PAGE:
Twenty-four oral health academics participated in the nominal group and six participants responded to questions sent via email. The participants were all involved in the teaching of oral health students, roles varied from clinical educators, lecturers, subject and course coordinators. Thematic analysis of the participant responses demonstrates positive views about health promotion and four main themes were identified: Health education, structure of dental practice, work in progress and collaboration. A brief description of the four themes can be found in table 3. These themes are reported below using participant words (in italics) to illuminate the themes. The data will be identified with a tag (Poll Everywhere, group discussion or email), which indicates where the data was collected.
Theme 1: Health education
All of the participants were able to identify a range of different approaches and ways to undertake health promotion, which included advocacy, working with communities, behaviour change, empowering, looking at the social determinants of health and education. However, collectively education, behaviour change and raising awareness of oral health issues were mentioned more times than the other health promotion strategies.
“Providing oral health messages to enable individuals and public to make informed choice about their health” Poll Everywhere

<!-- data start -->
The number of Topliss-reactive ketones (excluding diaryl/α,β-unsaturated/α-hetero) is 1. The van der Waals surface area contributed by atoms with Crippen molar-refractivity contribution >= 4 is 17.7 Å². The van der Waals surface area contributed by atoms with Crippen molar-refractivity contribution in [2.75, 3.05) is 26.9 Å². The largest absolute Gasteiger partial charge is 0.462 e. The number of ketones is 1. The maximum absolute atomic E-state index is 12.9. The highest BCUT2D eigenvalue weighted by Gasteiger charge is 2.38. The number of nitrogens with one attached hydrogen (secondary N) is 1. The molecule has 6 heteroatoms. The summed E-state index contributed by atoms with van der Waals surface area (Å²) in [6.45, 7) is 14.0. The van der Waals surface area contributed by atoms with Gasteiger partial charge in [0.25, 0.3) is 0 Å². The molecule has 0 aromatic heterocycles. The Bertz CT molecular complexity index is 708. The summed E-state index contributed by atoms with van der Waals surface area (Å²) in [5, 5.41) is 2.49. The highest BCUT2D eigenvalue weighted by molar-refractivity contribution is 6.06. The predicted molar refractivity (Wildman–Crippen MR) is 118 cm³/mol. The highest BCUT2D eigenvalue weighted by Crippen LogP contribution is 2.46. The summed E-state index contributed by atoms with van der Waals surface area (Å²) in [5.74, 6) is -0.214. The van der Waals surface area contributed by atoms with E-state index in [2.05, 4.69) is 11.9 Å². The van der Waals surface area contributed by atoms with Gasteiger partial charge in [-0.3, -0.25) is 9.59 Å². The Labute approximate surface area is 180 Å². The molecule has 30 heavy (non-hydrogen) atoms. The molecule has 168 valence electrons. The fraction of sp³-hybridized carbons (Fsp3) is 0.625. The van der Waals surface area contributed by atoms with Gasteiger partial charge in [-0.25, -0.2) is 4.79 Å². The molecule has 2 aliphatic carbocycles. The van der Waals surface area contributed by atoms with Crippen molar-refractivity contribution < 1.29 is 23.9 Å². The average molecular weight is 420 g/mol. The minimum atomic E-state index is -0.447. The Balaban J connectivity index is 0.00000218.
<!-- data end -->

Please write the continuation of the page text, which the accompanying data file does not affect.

Participants were asked to comment on whether they believed that this was a true representation of health promotion within dentistry when further explanation was sort through email and all the participants agreed.
“Dentistry does see education & behaviour change as the main idea of health promotion”- question sent via email
A reason to explain this reliance on behavioural approaches is that clinicians feel more competent and confident in behaviour change and feel this is where they will make the biggest impact. Another factor that can influence this is how dental practice is structured, health education and behaviour change approaches work well in clinical practice where dental professionals have time one on one with patients.
“This is the area where clinicians feel they can add most benefit to behaviour change and that they are competent in this aspect of oral health promotion.” question sent via email
“We spend far more time chair side than actually trying to make policy change” question sent via email
Theme 2: Structure of dental practice
Participants discussed how dental practice is organised and structured as an influence on health promotion within the field. Currently a curative based treatment approach underpins the field of dentistry and oral health. This approach means more emphasis is placed on treatment than prevention.
“Private practice employers want "bums on seats" not community service”-Poll Everywhere
“Biomedical approach supported by agenda of professional guilds” – group discussions
There is a lack of funding (government and private insurance) for health promotion within dentistry. Several participants mentioned the structure of funding within dentistry, which limits health promotion initiatives and promotes clinical treatment. Government funding prioritises treating disease rather than preventing disease as health promotion does not produce instant measurable results.
“[No] insurance rebates for health promotion interventions” – Poll Everywhere
“Limited public resources - prioritised on treating current disease first” – Poll Everywhere
“Health promotion does not produce instant measurable results. Therefore, unable to measure benefit- Poll Everywhere